“Joker” Star Hits Back At Director’s ‘Woke’ Line

Joker Star Hits Back At Directors Woke Line

Before Martin Scorsese dismissed comic book movies, Twitter’s sacrificial lamb for the slaughter last week was “Joker” director Todd Phillips for his remarks about comedy.

Phillips got his start helming popular comedies last decade like “Road Trip,” “Old School” and “The Hangover,” but his output this decade wasn’t so well received from “The Hangover” to “School for Scoundrels” and “Due Date”.

As part of a Vanity Fair piece, Phillips said he began to find it hard to make comedies anymore due to “woke culture” and that comedians run the risk of offending people so easily that it’s simpler not to try.

Understandably those comments spurned much talk but the most frequent responses seemed to be people listing comedy shows and films that currently air that are having no problems making people laugh from “Rick & Morty” to “Fleabag,” “Big Mouth,” “Brooklyn Nine-Nine,” “The Good Place,” “South Park,” “Succession,” “It’s Always Sunny,” “Jojo Rabbit” and comedians like Bill Burr, Nikki Glaser and Dave Chappelle.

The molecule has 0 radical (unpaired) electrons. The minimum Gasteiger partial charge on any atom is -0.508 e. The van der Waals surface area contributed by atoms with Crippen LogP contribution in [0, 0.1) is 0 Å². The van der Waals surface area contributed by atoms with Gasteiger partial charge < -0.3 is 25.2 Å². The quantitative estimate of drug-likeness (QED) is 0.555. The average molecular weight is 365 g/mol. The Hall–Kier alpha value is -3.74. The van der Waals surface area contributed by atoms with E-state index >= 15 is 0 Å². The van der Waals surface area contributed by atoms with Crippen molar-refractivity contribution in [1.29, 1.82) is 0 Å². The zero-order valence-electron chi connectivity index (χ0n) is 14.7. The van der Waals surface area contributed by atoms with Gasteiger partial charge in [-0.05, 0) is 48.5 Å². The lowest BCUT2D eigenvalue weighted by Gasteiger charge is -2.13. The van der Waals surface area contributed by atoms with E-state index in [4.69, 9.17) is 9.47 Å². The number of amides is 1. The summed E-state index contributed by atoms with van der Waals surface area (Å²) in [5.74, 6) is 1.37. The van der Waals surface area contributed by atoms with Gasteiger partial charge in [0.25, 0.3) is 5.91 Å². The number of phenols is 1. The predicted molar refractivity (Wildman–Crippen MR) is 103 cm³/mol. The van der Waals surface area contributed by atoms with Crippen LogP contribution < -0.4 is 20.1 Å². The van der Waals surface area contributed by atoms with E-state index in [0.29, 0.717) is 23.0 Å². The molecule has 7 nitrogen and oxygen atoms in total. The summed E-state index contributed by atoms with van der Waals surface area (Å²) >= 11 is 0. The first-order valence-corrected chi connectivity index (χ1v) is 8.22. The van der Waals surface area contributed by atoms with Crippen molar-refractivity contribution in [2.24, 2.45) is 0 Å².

Another modern acclaimed funnyman is Marc Maron, the WTF Podcast host who actually also has a small role in “Joker”. On a recent episode of the show, Maron talked about Phillips’ recent comments and disagrees – saying that there’s a place for all sorts of humor even as those who push the limits should expect some backlash:

“There’s plenty of people being funny right now. Not only being funny but being really f-king funny. There are still lines to be rode. If you like to ride a line, you can still ride a line. If you want to take chances, you can still take chances.

Really, the only thing that’s off the table, culturally, at this juncture – and not even entirely – is shamelessly punching down for the sheer joy of hurting people. For the sheer excitement and laughter that some people get from causing people pain, from making people uncomfortable, from making people feel excluded. Y’know, that excitement. As I’ve said before, it’s no excuse. If you’re too intimidated to try to do comedy that is deep or provocative, or even a little controversial, without hurting people, then you’re not good at what you do. Or maybe you’re just insensitive.

Bottom line is no one is saying you can’t say things or do things. It’s just that it’s going to be received a certain way by certain people and you’re gonna have to shoulder that. And if you’re isolated or marginalized or pushed into a corner because of your point of view or what you have to say, yet you still have a crew of people that enjoy it, there you go! Those are your people. Enjoy your people.”

Maron also says that he believes that there are comedians that want to ride the line of decency and are doing it for the art rather than any malicious reasons. Maron can be seen as the assistant to Robert De Niro’s talk show host in “Joker” which is currently playing in cinemas.

Source: The Playlist